Meanwhile, I moved to the side of the road, away from the center of the conflict. A passing taxi picked me up and took me to Shifa Hospital in Gaza. During the whole journey, I heard bursts of fire.
At the entrance to the hospital, about thirty doctors in white gowns stood waiting for casualties. I was the first. They took me into the operating theater, and ten doctors, including surgeons, all began to treat me at once. One of them took my blood pressure, a second my temperature; a third checked my stomach; another connected me to an ECG machine. I was injured in the face, next to my nose. While they were stitching me up under a local anesthetic, a lad of about 17 was brought into the hospital. He had been shot by soldiers at the incident in Bayt Hanun. From the operating table, I saw in the mirror the barrel of a gun-waving nervously across the windowsill. The second casualty died on the operating table, right next to me.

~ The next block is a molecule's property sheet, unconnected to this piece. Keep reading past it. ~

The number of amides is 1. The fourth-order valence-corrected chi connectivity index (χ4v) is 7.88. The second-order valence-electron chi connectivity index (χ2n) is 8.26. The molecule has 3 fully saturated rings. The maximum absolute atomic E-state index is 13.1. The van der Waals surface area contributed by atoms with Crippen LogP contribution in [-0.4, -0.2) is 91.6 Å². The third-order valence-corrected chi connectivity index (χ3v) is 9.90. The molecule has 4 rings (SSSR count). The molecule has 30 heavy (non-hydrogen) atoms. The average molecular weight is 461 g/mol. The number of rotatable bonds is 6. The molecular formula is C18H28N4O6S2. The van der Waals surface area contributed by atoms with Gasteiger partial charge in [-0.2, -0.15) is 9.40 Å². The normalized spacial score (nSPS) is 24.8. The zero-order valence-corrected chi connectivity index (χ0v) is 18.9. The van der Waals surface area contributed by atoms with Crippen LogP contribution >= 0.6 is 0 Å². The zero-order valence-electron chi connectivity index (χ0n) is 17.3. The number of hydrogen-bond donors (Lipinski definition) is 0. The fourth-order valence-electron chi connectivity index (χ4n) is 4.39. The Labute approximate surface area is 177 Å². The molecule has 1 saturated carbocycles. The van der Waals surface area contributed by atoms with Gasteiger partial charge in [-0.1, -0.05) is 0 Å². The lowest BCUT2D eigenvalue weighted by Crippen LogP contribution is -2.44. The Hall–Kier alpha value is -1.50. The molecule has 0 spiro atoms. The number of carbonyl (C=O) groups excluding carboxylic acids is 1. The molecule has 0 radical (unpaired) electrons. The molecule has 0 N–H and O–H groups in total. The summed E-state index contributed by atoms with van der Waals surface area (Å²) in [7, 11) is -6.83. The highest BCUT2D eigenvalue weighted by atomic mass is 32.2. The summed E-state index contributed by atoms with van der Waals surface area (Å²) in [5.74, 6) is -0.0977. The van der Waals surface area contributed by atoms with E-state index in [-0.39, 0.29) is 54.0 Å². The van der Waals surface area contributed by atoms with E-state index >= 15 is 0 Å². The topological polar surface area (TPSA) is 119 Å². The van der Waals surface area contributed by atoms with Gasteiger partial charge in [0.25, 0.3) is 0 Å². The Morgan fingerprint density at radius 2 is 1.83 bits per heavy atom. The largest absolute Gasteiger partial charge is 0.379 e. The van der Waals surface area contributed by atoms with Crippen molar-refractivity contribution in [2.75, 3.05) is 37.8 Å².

I left the theater straight into the hospital courtyard. Seven soldiers stood at the side and arrested all the youths who came to inquire about the condition of their wounded comrade. I decided nevertheless to try to reach the meeting place. A man was waiting for me there, and he took me to the leader.
The condition was that I should not know his name nor other identifying details such as where he lived, where, and what he studied. Later I saw him in action, giving orders, receiving reports, directing thousands of people against the army. Twice I saw IDF soldiers withdraw.